“Go outside and play!”
Not too long ago, this parental command was a summertime staple. With school closed for the extended seasonal break and a sudden increase of “free time”, exiling children to the backyard or nearby park was one of the few options for parents. And, while some needed more coaxing than others, children thrived with their outdoor play—enjoying hours of entertainment jumping in puddles, digging for worms, or climbing trees.
(Photo: For a variety of reasons children playing outside has become much less common these days.)
For many families, that parental command has changed. Today, the recurrent command seems to be along the lines of…“Hurry up and get ready for your violin lesson/ball game/tutoring session!” With an assortment of organized activities offered during the summer break, most kids no longer have free time at all. When they do or for those children not involved in organized activities, the excitement of video games, television, and other electronics often out-competes the more subtle allure of the backyard or park.
This change in childhood play concerns many parents, child development experts, and conservation professionals. It seems that their concerns are warranted. A growing body of research suggests that the lack of unstructured play in and with nature may be detrimental not only to our children’s physical and psychological health but also to the health of our natural environment.
In response to this issue, a number of organizations have surfaced to promote nature play. Omaha-based Green Hearts Inc is among these organizations. According to their website, “For the task of building greater future societal support for conservation, frequent nature play is more powerful than education, participation in youth groups, or even the influence of parents and other mentors.” The frequency of a child’s nature play affects their environmental stewardship ethic as an adult. As children freely explore and engage with natural spaces, they form a bond with that space that remains with them throughout the entirety of their lives. Without unstructured time outside, this bond with nature is severed. Consequently, their conservation ethic as an adult may also be compromised.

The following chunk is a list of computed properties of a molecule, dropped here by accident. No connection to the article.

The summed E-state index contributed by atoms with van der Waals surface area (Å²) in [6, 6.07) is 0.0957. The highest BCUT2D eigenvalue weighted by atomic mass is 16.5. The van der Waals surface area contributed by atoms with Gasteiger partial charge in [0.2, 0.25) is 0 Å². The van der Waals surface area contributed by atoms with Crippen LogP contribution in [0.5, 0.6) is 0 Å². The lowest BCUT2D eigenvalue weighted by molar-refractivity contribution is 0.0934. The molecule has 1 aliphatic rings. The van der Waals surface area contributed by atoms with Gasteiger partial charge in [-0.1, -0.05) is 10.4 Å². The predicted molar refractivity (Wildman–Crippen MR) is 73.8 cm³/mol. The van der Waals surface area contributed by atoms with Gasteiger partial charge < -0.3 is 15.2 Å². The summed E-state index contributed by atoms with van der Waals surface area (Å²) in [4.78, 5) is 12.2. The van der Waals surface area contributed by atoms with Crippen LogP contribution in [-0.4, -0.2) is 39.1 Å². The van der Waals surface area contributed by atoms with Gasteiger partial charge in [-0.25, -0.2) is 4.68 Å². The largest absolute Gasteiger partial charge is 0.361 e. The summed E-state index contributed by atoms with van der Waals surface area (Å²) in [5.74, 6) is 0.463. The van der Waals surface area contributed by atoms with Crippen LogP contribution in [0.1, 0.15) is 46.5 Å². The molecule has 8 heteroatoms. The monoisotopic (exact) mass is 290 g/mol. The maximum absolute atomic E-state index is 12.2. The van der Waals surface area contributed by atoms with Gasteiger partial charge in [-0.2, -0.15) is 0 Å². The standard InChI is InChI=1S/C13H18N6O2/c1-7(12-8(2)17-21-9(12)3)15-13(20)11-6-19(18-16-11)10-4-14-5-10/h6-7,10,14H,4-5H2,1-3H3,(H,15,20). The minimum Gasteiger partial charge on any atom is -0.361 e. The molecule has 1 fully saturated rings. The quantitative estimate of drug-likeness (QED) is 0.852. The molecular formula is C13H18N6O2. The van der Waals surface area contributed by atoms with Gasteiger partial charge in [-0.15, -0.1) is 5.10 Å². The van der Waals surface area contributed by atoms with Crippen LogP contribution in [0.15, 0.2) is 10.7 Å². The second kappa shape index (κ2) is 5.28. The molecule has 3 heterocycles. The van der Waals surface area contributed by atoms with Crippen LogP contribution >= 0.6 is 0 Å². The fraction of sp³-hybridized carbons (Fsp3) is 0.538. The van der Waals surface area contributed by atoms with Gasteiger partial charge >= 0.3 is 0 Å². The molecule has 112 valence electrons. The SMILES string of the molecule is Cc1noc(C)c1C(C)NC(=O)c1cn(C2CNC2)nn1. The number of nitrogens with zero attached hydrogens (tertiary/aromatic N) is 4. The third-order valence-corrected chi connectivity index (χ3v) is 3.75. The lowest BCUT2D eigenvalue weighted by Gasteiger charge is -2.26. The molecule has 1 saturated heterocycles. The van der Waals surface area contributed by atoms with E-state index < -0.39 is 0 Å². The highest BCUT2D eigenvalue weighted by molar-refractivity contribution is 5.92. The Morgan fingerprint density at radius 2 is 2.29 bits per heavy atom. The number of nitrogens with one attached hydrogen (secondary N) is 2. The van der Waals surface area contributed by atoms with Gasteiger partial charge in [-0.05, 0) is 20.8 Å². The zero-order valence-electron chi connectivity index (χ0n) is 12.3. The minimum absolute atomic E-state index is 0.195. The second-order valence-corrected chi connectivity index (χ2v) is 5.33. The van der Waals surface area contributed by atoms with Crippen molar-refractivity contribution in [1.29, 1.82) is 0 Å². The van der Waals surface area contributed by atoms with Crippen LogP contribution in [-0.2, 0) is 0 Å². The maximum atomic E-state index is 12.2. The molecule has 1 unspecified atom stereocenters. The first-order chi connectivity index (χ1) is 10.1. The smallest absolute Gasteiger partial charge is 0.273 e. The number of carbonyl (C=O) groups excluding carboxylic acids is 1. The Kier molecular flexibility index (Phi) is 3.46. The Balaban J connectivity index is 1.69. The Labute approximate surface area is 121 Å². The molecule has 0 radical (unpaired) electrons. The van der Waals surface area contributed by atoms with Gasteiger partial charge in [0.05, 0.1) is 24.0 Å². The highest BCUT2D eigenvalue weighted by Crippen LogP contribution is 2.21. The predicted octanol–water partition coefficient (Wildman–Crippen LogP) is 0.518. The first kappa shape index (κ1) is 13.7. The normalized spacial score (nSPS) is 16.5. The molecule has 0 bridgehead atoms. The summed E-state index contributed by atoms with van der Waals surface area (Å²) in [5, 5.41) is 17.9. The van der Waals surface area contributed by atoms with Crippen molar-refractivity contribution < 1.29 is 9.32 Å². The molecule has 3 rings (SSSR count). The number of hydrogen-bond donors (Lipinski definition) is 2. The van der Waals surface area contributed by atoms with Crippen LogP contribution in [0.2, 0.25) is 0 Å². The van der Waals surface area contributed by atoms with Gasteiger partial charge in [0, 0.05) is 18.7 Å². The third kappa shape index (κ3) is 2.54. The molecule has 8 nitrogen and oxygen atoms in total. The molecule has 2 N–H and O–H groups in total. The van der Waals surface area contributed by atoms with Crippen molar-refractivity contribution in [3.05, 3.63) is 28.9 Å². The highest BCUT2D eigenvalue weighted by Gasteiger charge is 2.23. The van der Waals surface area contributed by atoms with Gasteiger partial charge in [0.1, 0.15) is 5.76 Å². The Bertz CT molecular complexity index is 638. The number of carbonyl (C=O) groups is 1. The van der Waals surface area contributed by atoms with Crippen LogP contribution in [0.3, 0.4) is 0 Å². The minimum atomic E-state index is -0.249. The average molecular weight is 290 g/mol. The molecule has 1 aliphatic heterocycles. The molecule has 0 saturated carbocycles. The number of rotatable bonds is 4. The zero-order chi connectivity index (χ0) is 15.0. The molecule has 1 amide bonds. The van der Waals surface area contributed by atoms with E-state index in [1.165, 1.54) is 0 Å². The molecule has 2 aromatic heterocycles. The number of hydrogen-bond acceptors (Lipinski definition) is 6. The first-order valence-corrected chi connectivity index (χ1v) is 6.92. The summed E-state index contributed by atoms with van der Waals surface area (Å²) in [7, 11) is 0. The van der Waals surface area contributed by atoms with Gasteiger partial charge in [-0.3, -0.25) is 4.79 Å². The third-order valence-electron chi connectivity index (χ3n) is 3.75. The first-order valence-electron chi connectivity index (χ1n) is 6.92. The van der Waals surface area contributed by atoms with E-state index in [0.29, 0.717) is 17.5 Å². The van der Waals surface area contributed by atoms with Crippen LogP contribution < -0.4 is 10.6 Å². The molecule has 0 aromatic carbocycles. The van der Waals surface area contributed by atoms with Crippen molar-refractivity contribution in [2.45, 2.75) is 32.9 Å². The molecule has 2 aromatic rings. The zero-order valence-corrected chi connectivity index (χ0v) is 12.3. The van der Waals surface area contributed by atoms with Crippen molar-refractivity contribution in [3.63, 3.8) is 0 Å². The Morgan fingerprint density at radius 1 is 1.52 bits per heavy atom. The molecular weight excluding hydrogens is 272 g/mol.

There are many reasons why children spend less free time outside. With busy schedules, exciting electronic gadgets, concerns about safety, and limited access to green spaces, it is difficult for families to get outside. However, there are things we can do to make it a little easier. First, we can free up our children’s schedules. Organized activities are important, but every child should have some time for unstructured play. Second, safety is always a concern, but we must not obsess over tiny dangers. While we cannot eliminate all risk, it is possible to remove known hazards. All children must learn to judge risks, know their limits, and practice responsibility at some point in their lives. Playing outside is a great way to do so. Last, we can encourage our kids to play outside. They may complain at first but will soon learn to love it! If a child is particularly resistant, we can set an example and join them outside—show them where to collect the best insects or where to find the best sticks for building forts. If we feed their curiosity and show genuine interest in nature, children will likely share that interest.
Kids have a wonderful ability to create play in unlikely places. Even the most urban of environments contain some element of nature with which children can creatively engage. North Iowans are lucky. There are plenty of opportunities for our children to explore nature. Whether it is in the backyard, a neighborhood park, or the Lime Creek Conservation area, our communities contain countless spaces for nature play. Let’s take advantage of these assets. This summer, bring back that parental staple and encourage your children to, “Go outside and play!”
For more information about the benefits of nature play and for ideas on how to “kidscape” your yard, visit the Green Hearts Inc website at www.greenheartsinc.org